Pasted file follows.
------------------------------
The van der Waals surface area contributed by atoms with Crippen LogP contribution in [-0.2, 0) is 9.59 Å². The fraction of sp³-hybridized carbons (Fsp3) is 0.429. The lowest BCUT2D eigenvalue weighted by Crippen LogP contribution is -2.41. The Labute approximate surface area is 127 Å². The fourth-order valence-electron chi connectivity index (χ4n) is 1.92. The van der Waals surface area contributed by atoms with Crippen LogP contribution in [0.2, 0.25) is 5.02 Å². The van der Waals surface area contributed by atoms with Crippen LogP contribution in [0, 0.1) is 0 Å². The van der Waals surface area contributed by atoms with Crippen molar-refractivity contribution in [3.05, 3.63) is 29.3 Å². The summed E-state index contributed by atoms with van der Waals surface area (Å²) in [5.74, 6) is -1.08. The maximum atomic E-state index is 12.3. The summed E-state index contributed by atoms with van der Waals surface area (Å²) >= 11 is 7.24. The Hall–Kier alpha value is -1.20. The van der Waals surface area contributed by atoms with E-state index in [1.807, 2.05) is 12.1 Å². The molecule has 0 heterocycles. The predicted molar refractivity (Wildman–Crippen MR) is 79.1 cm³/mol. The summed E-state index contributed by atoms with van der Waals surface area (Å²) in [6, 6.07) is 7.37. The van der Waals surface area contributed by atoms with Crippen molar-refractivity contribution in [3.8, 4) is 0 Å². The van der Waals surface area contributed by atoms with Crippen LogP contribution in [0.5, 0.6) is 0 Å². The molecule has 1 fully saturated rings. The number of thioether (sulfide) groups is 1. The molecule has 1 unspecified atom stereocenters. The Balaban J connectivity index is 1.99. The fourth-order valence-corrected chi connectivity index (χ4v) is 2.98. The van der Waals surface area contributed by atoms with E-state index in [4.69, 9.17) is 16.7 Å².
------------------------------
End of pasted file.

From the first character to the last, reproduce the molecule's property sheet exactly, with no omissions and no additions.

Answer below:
The van der Waals surface area contributed by atoms with Crippen LogP contribution in [-0.2, 0) is 9.59 Å². The fraction of sp³-hybridized carbons (Fsp3) is 0.429. The lowest BCUT2D eigenvalue weighted by Crippen LogP contribution is -2.41. The Labute approximate surface area is 127 Å². The fourth-order valence-electron chi connectivity index (χ4n) is 1.92. The van der Waals surface area contributed by atoms with Crippen LogP contribution in [0.2, 0.25) is 5.02 Å². The van der Waals surface area contributed by atoms with Crippen LogP contribution in [0, 0.1) is 0 Å². The van der Waals surface area contributed by atoms with Crippen molar-refractivity contribution in [3.05, 3.63) is 29.3 Å². The summed E-state index contributed by atoms with van der Waals surface area (Å²) in [5.74, 6) is -1.08. The maximum atomic E-state index is 12.3. The summed E-state index contributed by atoms with van der Waals surface area (Å²) >= 11 is 7.24. The Hall–Kier alpha value is -1.20. The van der Waals surface area contributed by atoms with E-state index in [1.807, 2.05) is 12.1 Å². The molecule has 0 heterocycles. The predicted molar refractivity (Wildman–Crippen MR) is 79.1 cm³/mol. The summed E-state index contributed by atoms with van der Waals surface area (Å²) in [6, 6.07) is 7.37. The van der Waals surface area contributed by atoms with Crippen molar-refractivity contribution in [3.8, 4) is 0 Å². The van der Waals surface area contributed by atoms with Crippen LogP contribution in [0.5, 0.6) is 0 Å². The molecule has 1 fully saturated rings. The number of thioether (sulfide) groups is 1. The molecule has 1 unspecified atom stereocenters. The Balaban J connectivity index is 1.99. The fourth-order valence-corrected chi connectivity index (χ4v) is 2.98. The van der Waals surface area contributed by atoms with E-state index in [4.69, 9.17) is 16.7 Å².